The Nascent Reporter: A Daughter Story

I am at a birthday party for one of Daughter’s friends, a (now) six-year-old boy who is only sometimes pleased to be graced with a very aggressive three-year-old sister. The children have been hiding in the dark laundry room with one of his new gifts, a tiny projector with erasable transparencies that they’ve spent two hours writing messages on and projecting onto the ceiling. As I return from the bathroom, French Gazelle—homeschooler, Boy’s mom and good friend of mine—says, “You’ve been teaching Jaguar-Daughter to read… how’s that going?”

The other moms listen with interest, being parents to children of similar age across a range of schooling types, from homeschooling to public and private schools.

“Well,” I say, “it’s going all right. She’s really more interested in writing than reading, but it’s hard to be good at writing if you don’t read.”

As I am speaking, Birthday Boy dashes up to his mother’s elbow and waits impatiently for me to finish so he can speak. “Look what Jaguar-Daughter wrote for me!” he says, all mischief. French Gazelle starts reading and looks like she’s torn between laughter and horror. She hands the transparency to me, which reads:

ONE DAY [Birthday Boy's Sister] WILL DYE
AND [Birthday Boy] WILL BEE HAPPY

“Well,” I say. “Her spelling’s getting better at least.”

“Oh my gosh,” French Gazelle says. “He must have said something to inspire this, the two of them are always fighting!” And she gets up to admonish Birthday Boy about being more patient with his sister.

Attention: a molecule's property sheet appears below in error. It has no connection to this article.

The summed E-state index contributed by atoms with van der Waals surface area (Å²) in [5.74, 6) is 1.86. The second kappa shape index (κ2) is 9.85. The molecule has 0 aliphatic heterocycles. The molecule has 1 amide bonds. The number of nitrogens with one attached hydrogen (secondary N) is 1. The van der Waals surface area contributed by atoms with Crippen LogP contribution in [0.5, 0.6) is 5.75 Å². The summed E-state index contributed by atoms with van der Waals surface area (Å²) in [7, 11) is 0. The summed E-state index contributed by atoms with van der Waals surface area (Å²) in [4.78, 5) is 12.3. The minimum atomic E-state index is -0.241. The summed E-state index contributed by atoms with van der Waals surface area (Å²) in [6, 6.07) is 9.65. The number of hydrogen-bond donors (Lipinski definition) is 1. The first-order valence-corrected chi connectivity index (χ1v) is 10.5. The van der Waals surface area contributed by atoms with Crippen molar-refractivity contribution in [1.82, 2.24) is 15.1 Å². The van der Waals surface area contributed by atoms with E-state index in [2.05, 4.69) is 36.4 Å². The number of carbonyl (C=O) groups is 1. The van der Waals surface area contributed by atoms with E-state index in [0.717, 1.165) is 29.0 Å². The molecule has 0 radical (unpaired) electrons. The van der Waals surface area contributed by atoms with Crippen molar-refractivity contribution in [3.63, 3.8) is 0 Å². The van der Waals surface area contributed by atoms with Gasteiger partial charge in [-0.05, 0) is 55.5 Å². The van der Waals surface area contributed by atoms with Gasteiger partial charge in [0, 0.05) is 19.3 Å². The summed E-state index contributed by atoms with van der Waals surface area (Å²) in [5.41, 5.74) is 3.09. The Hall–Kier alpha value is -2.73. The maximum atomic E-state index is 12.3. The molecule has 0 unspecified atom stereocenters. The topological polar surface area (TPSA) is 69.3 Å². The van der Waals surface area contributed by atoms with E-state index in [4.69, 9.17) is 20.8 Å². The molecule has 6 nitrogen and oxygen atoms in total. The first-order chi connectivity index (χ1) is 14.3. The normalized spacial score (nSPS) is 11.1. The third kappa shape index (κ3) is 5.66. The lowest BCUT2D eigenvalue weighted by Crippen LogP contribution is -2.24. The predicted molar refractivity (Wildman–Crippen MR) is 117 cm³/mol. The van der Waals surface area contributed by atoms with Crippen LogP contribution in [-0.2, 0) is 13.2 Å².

I myself go and have a talk with Child. As one might expect, Child doesn’t think she’s done anything wrong; she was reporting the truth as she observed it! I nevertheless tell her it’s not nice to write about people being happy about other people dying (even if it seems true at the time). She says, “Well, I meant to write he’ll be sad, not happy.”

“That’s better,” I say, but on the way back to my chair I think, rueful, If less honest.

Parenting has caused me to notice how often we are taught not to be honest or spontaneous, and every time I guide my daughter away from those moments of spontaneity and (brutal) candor I feel a touch of regret. But it would be a heck of a hard society to live in if everyone said every single thing that was on their mind the moment they thought it.

Oh wait, the internet.

Well, that explains a lot about our recent culture issues, doesn’t it.

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